BB: The book contains twenty-one pieces that you’ve written over the years for a variety of different places, now collected and revised. How did you go about deciding what to include? What needed revision? Ideas and understandings constantly change over time. What changes have you made over the years, and what ideas have stayed evergreen since you last wrote them?
MDL: Soon after I signed the contract for BOOK BONDING, I read Ta-Nehisi Coates’s WE WERE EIGHT YEARS IN POWER: AN AMERICAN TRAGEDY, which is a compilation of essays he wrote for The Atlantic during the Obama administration, including his landmark piece, “The Case for Reparations.” I had read that essay and the others in the collection before, but having them all in one volume, with introductory reflections Coates wrote for each piece, made me appreciate them in new ways. The format of introducing each of my essays was 100% inspired by Coates’s book. Each reflection comments on when I wrote each piece, and where each first appeared. They also acknowledge that I’ve changed some content for BOOK BONDING—usually editing to reduce word count (with huge thanks to editor Karen Boss, who helped immensely in this regard), and sometimes adding content to update old pieces that were out of date, or omitting content I no longer stand by.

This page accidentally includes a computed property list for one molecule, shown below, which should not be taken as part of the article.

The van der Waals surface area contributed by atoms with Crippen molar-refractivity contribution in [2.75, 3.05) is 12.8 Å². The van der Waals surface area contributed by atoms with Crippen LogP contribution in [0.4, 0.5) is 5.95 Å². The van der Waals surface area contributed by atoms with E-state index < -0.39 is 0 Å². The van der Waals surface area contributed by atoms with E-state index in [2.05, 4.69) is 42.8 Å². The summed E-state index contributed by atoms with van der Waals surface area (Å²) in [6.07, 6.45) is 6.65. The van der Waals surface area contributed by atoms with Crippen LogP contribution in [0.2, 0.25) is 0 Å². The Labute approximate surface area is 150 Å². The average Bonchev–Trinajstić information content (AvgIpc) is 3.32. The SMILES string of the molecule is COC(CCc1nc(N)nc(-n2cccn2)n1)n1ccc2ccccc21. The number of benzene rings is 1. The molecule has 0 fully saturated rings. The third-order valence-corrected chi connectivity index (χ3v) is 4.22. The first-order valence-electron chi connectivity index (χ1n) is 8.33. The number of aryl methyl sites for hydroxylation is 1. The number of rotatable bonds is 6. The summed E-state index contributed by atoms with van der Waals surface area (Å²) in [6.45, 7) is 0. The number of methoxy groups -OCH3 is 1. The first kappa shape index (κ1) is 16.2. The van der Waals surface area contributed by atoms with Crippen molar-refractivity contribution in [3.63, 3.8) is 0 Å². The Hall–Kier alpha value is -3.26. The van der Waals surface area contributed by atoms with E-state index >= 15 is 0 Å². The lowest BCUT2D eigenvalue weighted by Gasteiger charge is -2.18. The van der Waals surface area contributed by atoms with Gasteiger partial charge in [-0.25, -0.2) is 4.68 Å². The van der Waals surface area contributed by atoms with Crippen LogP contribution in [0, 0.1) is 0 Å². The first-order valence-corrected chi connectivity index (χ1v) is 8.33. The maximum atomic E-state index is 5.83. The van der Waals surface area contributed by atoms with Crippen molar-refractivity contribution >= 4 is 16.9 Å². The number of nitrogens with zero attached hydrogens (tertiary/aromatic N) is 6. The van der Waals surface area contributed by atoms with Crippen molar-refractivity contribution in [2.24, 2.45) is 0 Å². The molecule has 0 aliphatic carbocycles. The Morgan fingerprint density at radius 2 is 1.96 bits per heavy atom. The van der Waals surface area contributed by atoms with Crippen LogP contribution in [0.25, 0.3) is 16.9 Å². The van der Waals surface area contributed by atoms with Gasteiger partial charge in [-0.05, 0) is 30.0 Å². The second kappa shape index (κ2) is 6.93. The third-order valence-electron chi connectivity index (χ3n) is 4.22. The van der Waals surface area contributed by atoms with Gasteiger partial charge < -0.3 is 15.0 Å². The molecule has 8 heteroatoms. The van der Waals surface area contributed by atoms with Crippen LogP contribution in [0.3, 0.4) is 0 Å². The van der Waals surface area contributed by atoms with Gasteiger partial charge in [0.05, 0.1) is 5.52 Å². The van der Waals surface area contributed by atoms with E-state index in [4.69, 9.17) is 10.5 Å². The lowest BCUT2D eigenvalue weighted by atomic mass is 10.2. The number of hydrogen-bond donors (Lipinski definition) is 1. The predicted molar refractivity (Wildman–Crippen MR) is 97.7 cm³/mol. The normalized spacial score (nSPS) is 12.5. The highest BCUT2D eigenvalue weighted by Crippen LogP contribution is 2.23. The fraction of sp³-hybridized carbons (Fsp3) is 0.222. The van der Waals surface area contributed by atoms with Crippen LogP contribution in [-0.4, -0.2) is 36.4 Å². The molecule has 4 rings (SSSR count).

For example, I had to update the very first piece I ever published at the Horn Book, “Reading about Families in My Family,” (2008) in which I lament the lack of books with queer content for children, because, happily, there are many more such titles available now. I also excluded a piece I wrote for the Horn Book in which I discussed how my older kids and I read LITTLE HOUSE IN THE BIG WOODS, in favor of including a later piece I wrote for Reading While White in which I documented my changing thinking about reading Wilder’s series—even to prompt critical discussions about settler colonialism, as was my earlier intent. The exclusion of that first piece isn’t an effort to hide or deny the fact that my thinking has changed, but to avoid perpetuating, encouraging, or endorsing my earlier point of view. On we grow, as the saying goes….
BB: You’re releasing this book amidst a wave of newly inspired book bans across the country. Where does your book fit in to this debate and how do you feel it might benefit readers who face such challenges?
MDL: There seems to be a lot of fear behind the book bans, which overwhelmingly target books by and/or about BIPOC and queer people of all races. Those fears, in turn, seem rooted in a desire to maintain the status quo, and they often present as anger against changemakers (authors, illustrators, and others) whose work could invite us to talk about race and racism, encounter representations of queer people, challenge binary gender norms, and examine history from non-dominant perspectives.
Mine is a multiracial, foster-adoptive, blended, queer family. There is simply no way I can truly bond with my kids if we don’t talk about the many intersecting and divergent aspects of our identities. Books have helped us have those conversations. And so, my essays in BOOK BONDING address themes including parenting, adoption, race, and healing. I hope my book can play a small part in encouraging people to resist those fear-based bans and to engage in brave, rich, loving discussions with kids about these themes and others in books.